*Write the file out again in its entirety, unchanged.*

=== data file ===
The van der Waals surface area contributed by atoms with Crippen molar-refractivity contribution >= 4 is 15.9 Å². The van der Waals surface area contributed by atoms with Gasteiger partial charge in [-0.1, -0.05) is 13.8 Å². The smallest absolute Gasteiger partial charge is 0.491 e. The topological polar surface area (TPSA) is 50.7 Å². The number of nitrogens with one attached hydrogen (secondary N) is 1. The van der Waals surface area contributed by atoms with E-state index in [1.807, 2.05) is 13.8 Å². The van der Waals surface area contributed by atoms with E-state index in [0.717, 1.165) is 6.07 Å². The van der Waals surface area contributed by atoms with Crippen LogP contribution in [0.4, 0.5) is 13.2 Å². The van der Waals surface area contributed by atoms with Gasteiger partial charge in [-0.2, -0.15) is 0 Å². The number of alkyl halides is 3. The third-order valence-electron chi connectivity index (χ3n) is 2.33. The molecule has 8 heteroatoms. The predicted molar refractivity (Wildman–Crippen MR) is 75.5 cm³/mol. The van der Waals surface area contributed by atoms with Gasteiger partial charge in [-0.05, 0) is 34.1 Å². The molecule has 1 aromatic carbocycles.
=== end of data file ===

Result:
The van der Waals surface area contributed by atoms with Crippen molar-refractivity contribution >= 4 is 15.9 Å². The van der Waals surface area contributed by atoms with Gasteiger partial charge in [-0.1, -0.05) is 13.8 Å². The smallest absolute Gasteiger partial charge is 0.491 e. The topological polar surface area (TPSA) is 50.7 Å². The number of nitrogens with one attached hydrogen (secondary N) is 1. The van der Waals surface area contributed by atoms with E-state index in [1.807, 2.05) is 13.8 Å². The van der Waals surface area contributed by atoms with E-state index in [0.717, 1.165) is 6.07 Å². The van der Waals surface area contributed by atoms with Crippen LogP contribution in [0.4, 0.5) is 13.2 Å². The van der Waals surface area contributed by atoms with Gasteiger partial charge in [-0.2, -0.15) is 0 Å². The number of alkyl halides is 3. The third-order valence-electron chi connectivity index (χ3n) is 2.33. The molecule has 8 heteroatoms. The predicted molar refractivity (Wildman–Crippen MR) is 75.5 cm³/mol. The van der Waals surface area contributed by atoms with Gasteiger partial charge in [-0.05, 0) is 34.1 Å². The molecule has 1 aromatic carbocycles.